Monday, December 07, 2009

Don't Feel Bad for the Nets

The Nets picked up their first win of the season over the weekend which wouldn’t be such a big deal if it was the first night or even the first month of the season. A whopping 36 days elapsed in the 2009 NBA regular season before the Nets got a “W.” Teams don’t lose 18 consecutive games on accident. The Nets are horrendous. They’ve lost by an average margin of 11.3 points per game. Six of their 18 losses have come against the 76ers (2), T-Wolves, Wizards, Pacers and the Knicks who are a combined 27-71. This team isn’t remotely close to being good this season and it will likely threaten the record futility of the ’73 76ers for fewest wins in an 82-game season (9).

Considering the Nets started the season 0-18, I’m certainly not telling you anything you didn’t already know by saying they’re dreadful. What you might not know is that New Jersey's ineptitude isn’t a fluke or even unexpected. In fact, New Jersey’s brass purposefully put the Nets in a position to be terrible this season. Clearly, they had no idea that their team would be this poor, but I think it would be a mischaracterization to suggest that anyone in the Nets organization is truly upset by what has transpired this season. They might even be happy about it.

Despite its record, New Jersey boasts two All-Star caliber players under the age of 27 along with a young and talented supporting cast. Brook Lopez (21)—in just his second season—has become a beast in the post. He is already one of the top five true centers in the NBA. Devin Harris (26) is an elite point guard (21 ppg and 7 apg in ’08) who is one of the top penetrators in the league. The Nets also have first round pick Terrance Williams (22), Chris Douglas-Roberts (22), and Courtney Lee (24). All three have been major contributors this season. It’s not the age of these players that could have New Jersey playing in the NBA Finals in the near future, however. It’s the salary. Lopez, Harris, Douglas-Roberts, Williams, and Lee will make a combined $15.8 million next season. There are 18 players in the NBA this season alone that make more than that. Oh, and did I mention that $30 million is coming off the payroll at the end of the season?

The Nets have long been rumored to be one of the leaders to land LeBron James when he becomes a free agent next summer. My guess is that will depend considerably on whether ownership can overcome opposition to their planned move to Brooklyn. It’s possible that LeBron ends up with the “Brooklyn” Nets but for the purposes of this post, I’m going to assume that doesn’t happen. While it would make winning a championship easier, the Nets don’t need to come away with LeBron next season. The “Summer of LeBron” is full of headliners including D-Wade, Dirk, Amare, Chris Bosh, Carlos Boozer, and Joe Johnson. Regardless of how the LeBron situation goes down, the Nets will be in position to add a superstar.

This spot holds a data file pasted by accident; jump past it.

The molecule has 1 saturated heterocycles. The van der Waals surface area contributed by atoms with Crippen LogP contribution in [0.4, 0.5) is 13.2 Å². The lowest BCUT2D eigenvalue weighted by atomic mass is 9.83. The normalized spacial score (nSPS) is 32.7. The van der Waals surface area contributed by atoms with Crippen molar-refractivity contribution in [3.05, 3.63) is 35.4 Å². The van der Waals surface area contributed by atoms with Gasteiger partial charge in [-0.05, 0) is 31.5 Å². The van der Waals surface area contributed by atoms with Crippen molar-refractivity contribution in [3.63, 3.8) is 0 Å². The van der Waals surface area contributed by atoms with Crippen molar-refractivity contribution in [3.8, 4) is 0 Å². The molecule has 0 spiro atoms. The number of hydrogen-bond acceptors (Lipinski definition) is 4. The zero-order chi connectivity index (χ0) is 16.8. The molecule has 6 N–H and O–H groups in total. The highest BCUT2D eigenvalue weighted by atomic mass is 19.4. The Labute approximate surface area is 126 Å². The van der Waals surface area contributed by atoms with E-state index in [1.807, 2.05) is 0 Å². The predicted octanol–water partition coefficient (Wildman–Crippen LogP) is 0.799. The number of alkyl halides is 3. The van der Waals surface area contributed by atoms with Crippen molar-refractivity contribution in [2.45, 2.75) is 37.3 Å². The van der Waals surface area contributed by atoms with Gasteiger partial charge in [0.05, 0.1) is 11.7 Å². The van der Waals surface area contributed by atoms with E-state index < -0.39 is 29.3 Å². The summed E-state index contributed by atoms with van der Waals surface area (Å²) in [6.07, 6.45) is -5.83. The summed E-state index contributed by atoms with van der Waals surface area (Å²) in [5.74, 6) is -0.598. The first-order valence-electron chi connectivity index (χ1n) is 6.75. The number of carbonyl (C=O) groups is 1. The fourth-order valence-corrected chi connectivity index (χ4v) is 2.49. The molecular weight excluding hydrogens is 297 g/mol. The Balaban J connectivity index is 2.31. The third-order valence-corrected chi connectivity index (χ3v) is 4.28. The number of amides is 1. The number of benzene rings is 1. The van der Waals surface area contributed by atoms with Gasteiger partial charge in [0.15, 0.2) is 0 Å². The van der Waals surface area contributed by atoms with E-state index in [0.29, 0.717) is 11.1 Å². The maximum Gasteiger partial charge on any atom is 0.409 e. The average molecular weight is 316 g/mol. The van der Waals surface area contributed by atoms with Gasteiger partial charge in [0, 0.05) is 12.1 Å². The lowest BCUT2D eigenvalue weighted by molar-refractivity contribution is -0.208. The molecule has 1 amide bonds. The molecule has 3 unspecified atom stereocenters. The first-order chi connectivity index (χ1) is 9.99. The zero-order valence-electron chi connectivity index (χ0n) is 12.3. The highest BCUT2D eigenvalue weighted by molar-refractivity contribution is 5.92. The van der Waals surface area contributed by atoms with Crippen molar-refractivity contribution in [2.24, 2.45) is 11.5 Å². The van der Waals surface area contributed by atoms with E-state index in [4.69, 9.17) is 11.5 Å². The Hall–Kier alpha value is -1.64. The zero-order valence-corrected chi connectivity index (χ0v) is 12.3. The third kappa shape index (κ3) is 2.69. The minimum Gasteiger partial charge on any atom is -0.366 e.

Earlier I mentioned that New Jersey’s front office might actually be happy with the way things have turned out this season. That’s because a "1-18 start" generally coincides with having the #1 overall pick in the draft. Assuming the Nets win the lottery, they will land a superstar. Who they choose will depend on which free agent they’re able to sign. If they come away with a big man (Dirk, Amare, Bosh etc.), to pair with Lopez, then they’ll probably take Kentucky’s John Wall who has drawn comparisons to Derrick Rose. If they land a backcourt player (LeBron, Wade, Joe Johnson), then they’ll probably take Georgia Tech’s Derrick Favors who is a dominant power forward in the mold of Chris Bosh. Either way, the Nets are going to come away from the 2010 Draft with a superstar.

Even with $30 million to burn in the “Summer of LeBron” and the likely #1 pick in the NBA Draft to go along with Lopez and Harris, the Nets aren’t guaranteed to win championship but they’d have to make some horrible decisions to not at least contend. The extent to which the Nets can challenge for a title will depend on who they’re able to sign next summer. If it’s a good-but-not-great player like Joe Johnson, then it could be a few years before we know how good this team can become. If it’s someone like Chris Bosh or Amare Stoudemire, then this team is going to be a force in the Eastern Conference. If ownership can move this team to Brooklyn and get LeBron on board, then it’s not a matter of “if” the Nets will win a championship but rather “how many?”

1 comment:

A-Train said...

You're 100% right about this. I keep telling people that while the Nets might have the worst record, they're not in the worst position.

Rod Thorn is as sharp as basketball minds come. Rather than focus on being good enough to contend for the 8th seed every year, Thorn blew up the team (Kidd and owner kind of forced his hand) and started rebuilding immediately.

Now the Nets have, like you said, All-Star-caliber players at point and center, a handful of other young, talented players, a top-five draft pick, and more cap space than any other team heading into free agency.

With the natural maturation of Lopez and Harris, the draft pick, and, say, one big free agent signing (Joe Johnson?), the Nets can realistically be a playoff team next season.

How many teams can turn it around that quickly? Not many. It's much smarter for the Nets to fall from the Earth for a year or two and then leapfrog back on top, than it is to just hang around, trying to be good enough (see Knicks, Sixers, Pacers, Bucks, etc.).


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